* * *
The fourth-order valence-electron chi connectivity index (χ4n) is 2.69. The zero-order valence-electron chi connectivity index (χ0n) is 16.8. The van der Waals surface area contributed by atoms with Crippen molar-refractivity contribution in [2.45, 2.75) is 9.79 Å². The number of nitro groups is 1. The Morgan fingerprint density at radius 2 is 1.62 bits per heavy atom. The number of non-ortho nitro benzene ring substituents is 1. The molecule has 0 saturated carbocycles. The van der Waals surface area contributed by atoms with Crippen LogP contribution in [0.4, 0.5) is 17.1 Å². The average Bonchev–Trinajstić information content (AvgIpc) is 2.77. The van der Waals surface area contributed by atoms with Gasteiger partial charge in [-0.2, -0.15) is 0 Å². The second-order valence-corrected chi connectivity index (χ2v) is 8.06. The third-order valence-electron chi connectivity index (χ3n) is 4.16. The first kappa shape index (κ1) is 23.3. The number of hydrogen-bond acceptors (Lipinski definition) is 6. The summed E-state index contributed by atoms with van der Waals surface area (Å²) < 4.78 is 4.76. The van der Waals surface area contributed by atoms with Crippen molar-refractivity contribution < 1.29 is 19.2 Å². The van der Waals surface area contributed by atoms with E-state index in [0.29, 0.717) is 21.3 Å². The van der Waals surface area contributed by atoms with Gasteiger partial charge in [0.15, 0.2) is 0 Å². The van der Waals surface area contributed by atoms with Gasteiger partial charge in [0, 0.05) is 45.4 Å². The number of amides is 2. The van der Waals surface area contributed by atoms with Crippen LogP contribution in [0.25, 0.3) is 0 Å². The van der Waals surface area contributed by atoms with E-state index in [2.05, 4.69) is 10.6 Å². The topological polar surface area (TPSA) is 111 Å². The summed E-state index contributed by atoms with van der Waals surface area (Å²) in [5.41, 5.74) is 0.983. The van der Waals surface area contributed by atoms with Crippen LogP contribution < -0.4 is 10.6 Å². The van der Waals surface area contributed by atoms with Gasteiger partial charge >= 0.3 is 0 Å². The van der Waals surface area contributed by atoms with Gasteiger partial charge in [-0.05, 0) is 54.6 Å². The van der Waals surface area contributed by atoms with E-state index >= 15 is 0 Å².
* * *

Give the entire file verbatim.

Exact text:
The fourth-order valence-electron chi connectivity index (χ4n) is 2.69. The zero-order valence-electron chi connectivity index (χ0n) is 16.8. The van der Waals surface area contributed by atoms with Crippen molar-refractivity contribution in [2.45, 2.75) is 9.79 Å². The number of nitro groups is 1. The Morgan fingerprint density at radius 2 is 1.62 bits per heavy atom. The number of non-ortho nitro benzene ring substituents is 1. The molecule has 0 saturated carbocycles. The van der Waals surface area contributed by atoms with Crippen LogP contribution in [0.4, 0.5) is 17.1 Å². The average Bonchev–Trinajstić information content (AvgIpc) is 2.77. The van der Waals surface area contributed by atoms with Gasteiger partial charge in [-0.2, -0.15) is 0 Å². The second-order valence-corrected chi connectivity index (χ2v) is 8.06. The third-order valence-electron chi connectivity index (χ3n) is 4.16. The first kappa shape index (κ1) is 23.3. The number of hydrogen-bond acceptors (Lipinski definition) is 6. The summed E-state index contributed by atoms with van der Waals surface area (Å²) < 4.78 is 4.76. The van der Waals surface area contributed by atoms with Crippen molar-refractivity contribution < 1.29 is 19.2 Å². The van der Waals surface area contributed by atoms with E-state index in [0.29, 0.717) is 21.3 Å². The van der Waals surface area contributed by atoms with Gasteiger partial charge in [0.15, 0.2) is 0 Å². The van der Waals surface area contributed by atoms with Gasteiger partial charge in [0, 0.05) is 45.4 Å². The number of amides is 2. The van der Waals surface area contributed by atoms with Crippen LogP contribution in [0.25, 0.3) is 0 Å². The van der Waals surface area contributed by atoms with E-state index in [2.05, 4.69) is 10.6 Å². The topological polar surface area (TPSA) is 111 Å². The summed E-state index contributed by atoms with van der Waals surface area (Å²) in [5.41, 5.74) is 0.983. The van der Waals surface area contributed by atoms with Crippen LogP contribution < -0.4 is 10.6 Å². The van der Waals surface area contributed by atoms with Gasteiger partial charge >= 0.3 is 0 Å². The van der Waals surface area contributed by atoms with Gasteiger partial charge in [-0.05, 0) is 54.6 Å². The van der Waals surface area contributed by atoms with E-state index >= 15 is 0 Å².